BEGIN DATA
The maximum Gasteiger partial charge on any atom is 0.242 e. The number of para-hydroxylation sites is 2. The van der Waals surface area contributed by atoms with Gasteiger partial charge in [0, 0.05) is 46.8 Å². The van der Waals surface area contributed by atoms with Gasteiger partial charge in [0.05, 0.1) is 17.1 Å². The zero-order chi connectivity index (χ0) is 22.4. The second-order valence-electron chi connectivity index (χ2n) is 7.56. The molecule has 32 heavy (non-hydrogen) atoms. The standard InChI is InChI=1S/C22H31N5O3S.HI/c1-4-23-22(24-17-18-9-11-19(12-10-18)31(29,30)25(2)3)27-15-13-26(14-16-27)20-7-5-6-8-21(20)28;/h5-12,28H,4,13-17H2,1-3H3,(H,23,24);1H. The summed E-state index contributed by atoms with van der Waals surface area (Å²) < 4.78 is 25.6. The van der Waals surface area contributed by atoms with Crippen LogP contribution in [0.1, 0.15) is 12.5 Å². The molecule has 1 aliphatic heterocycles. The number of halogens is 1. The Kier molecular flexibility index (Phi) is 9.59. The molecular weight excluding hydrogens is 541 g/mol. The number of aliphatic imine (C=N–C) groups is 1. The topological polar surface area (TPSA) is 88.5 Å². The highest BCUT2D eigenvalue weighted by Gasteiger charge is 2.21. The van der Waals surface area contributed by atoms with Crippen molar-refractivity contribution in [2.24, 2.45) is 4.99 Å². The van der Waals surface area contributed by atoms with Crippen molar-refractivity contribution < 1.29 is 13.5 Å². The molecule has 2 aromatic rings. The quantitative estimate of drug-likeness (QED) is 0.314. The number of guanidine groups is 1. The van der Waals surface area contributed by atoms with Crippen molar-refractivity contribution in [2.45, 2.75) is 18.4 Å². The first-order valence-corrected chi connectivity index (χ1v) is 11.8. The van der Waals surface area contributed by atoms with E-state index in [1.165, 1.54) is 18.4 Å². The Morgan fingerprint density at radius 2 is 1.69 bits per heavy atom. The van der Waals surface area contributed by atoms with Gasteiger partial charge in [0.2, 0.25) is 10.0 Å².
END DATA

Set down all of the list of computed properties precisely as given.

The maximum Gasteiger partial charge on any atom is 0.242 e. The number of para-hydroxylation sites is 2. The van der Waals surface area contributed by atoms with Gasteiger partial charge in [0, 0.05) is 46.8 Å². The van der Waals surface area contributed by atoms with Gasteiger partial charge in [0.05, 0.1) is 17.1 Å². The zero-order chi connectivity index (χ0) is 22.4. The second-order valence-electron chi connectivity index (χ2n) is 7.56. The molecule has 32 heavy (non-hydrogen) atoms. The standard InChI is InChI=1S/C22H31N5O3S.HI/c1-4-23-22(24-17-18-9-11-19(12-10-18)31(29,30)25(2)3)27-15-13-26(14-16-27)20-7-5-6-8-21(20)28;/h5-12,28H,4,13-17H2,1-3H3,(H,23,24);1H. The summed E-state index contributed by atoms with van der Waals surface area (Å²) < 4.78 is 25.6. The van der Waals surface area contributed by atoms with Crippen LogP contribution in [0.1, 0.15) is 12.5 Å². The molecule has 1 aliphatic heterocycles. The number of halogens is 1. The Kier molecular flexibility index (Phi) is 9.59. The molecular weight excluding hydrogens is 541 g/mol. The number of aliphatic imine (C=N–C) groups is 1. The topological polar surface area (TPSA) is 88.5 Å². The highest BCUT2D eigenvalue weighted by Gasteiger charge is 2.21. The van der Waals surface area contributed by atoms with Crippen molar-refractivity contribution in [2.24, 2.45) is 4.99 Å². The van der Waals surface area contributed by atoms with Crippen molar-refractivity contribution < 1.29 is 13.5 Å². The molecule has 2 aromatic rings. The quantitative estimate of drug-likeness (QED) is 0.314. The number of guanidine groups is 1. The van der Waals surface area contributed by atoms with Crippen molar-refractivity contribution in [2.45, 2.75) is 18.4 Å². The first-order valence-corrected chi connectivity index (χ1v) is 11.8. The van der Waals surface area contributed by atoms with E-state index in [1.165, 1.54) is 18.4 Å². The Morgan fingerprint density at radius 2 is 1.69 bits per heavy atom. The van der Waals surface area contributed by atoms with Gasteiger partial charge in [0.2, 0.25) is 10.0 Å².